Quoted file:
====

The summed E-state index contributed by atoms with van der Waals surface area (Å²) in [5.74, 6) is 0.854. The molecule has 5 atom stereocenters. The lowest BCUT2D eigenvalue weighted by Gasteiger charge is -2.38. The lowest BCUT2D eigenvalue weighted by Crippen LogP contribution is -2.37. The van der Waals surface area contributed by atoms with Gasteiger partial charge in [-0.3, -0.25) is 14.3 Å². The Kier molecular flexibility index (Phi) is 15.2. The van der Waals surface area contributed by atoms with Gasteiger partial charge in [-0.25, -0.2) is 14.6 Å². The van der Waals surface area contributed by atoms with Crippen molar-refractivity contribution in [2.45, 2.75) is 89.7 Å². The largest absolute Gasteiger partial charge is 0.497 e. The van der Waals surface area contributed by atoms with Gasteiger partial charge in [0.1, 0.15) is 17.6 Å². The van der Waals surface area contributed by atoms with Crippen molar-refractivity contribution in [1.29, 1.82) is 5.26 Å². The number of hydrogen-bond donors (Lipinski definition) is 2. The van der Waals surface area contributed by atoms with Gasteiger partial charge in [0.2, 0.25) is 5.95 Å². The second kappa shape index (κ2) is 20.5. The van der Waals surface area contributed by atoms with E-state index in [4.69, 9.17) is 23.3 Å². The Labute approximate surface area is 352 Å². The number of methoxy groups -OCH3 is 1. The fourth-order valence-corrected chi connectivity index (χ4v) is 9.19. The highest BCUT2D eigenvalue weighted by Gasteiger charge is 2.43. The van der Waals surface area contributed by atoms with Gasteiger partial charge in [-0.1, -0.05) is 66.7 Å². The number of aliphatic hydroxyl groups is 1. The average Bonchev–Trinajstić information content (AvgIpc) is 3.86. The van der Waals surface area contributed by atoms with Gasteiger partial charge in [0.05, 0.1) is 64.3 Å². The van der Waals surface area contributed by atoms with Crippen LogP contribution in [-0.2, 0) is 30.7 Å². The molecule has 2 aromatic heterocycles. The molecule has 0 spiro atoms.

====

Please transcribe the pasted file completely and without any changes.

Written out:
The summed E-state index contributed by atoms with van der Waals surface area (Å²) in [5.74, 6) is 0.854. The molecule has 5 atom stereocenters. The lowest BCUT2D eigenvalue weighted by Gasteiger charge is -2.38. The lowest BCUT2D eigenvalue weighted by Crippen LogP contribution is -2.37. The van der Waals surface area contributed by atoms with Gasteiger partial charge in [-0.3, -0.25) is 14.3 Å². The Kier molecular flexibility index (Phi) is 15.2. The van der Waals surface area contributed by atoms with Gasteiger partial charge in [-0.25, -0.2) is 14.6 Å². The van der Waals surface area contributed by atoms with Crippen molar-refractivity contribution in [2.45, 2.75) is 89.7 Å². The largest absolute Gasteiger partial charge is 0.497 e. The van der Waals surface area contributed by atoms with Gasteiger partial charge in [0.1, 0.15) is 17.6 Å². The van der Waals surface area contributed by atoms with Crippen molar-refractivity contribution in [1.29, 1.82) is 5.26 Å². The number of hydrogen-bond donors (Lipinski definition) is 2. The van der Waals surface area contributed by atoms with Gasteiger partial charge in [0.2, 0.25) is 5.95 Å². The second kappa shape index (κ2) is 20.5. The van der Waals surface area contributed by atoms with E-state index in [4.69, 9.17) is 23.3 Å². The Labute approximate surface area is 352 Å². The number of methoxy groups -OCH3 is 1. The fourth-order valence-corrected chi connectivity index (χ4v) is 9.19. The highest BCUT2D eigenvalue weighted by Gasteiger charge is 2.43. The van der Waals surface area contributed by atoms with Gasteiger partial charge in [-0.1, -0.05) is 66.7 Å². The number of aliphatic hydroxyl groups is 1. The average Bonchev–Trinajstić information content (AvgIpc) is 3.86. The van der Waals surface area contributed by atoms with Gasteiger partial charge in [0.05, 0.1) is 64.3 Å². The van der Waals surface area contributed by atoms with Crippen LogP contribution in [-0.2, 0) is 30.7 Å². The molecule has 2 aromatic heterocycles. The molecule has 0 spiro atoms.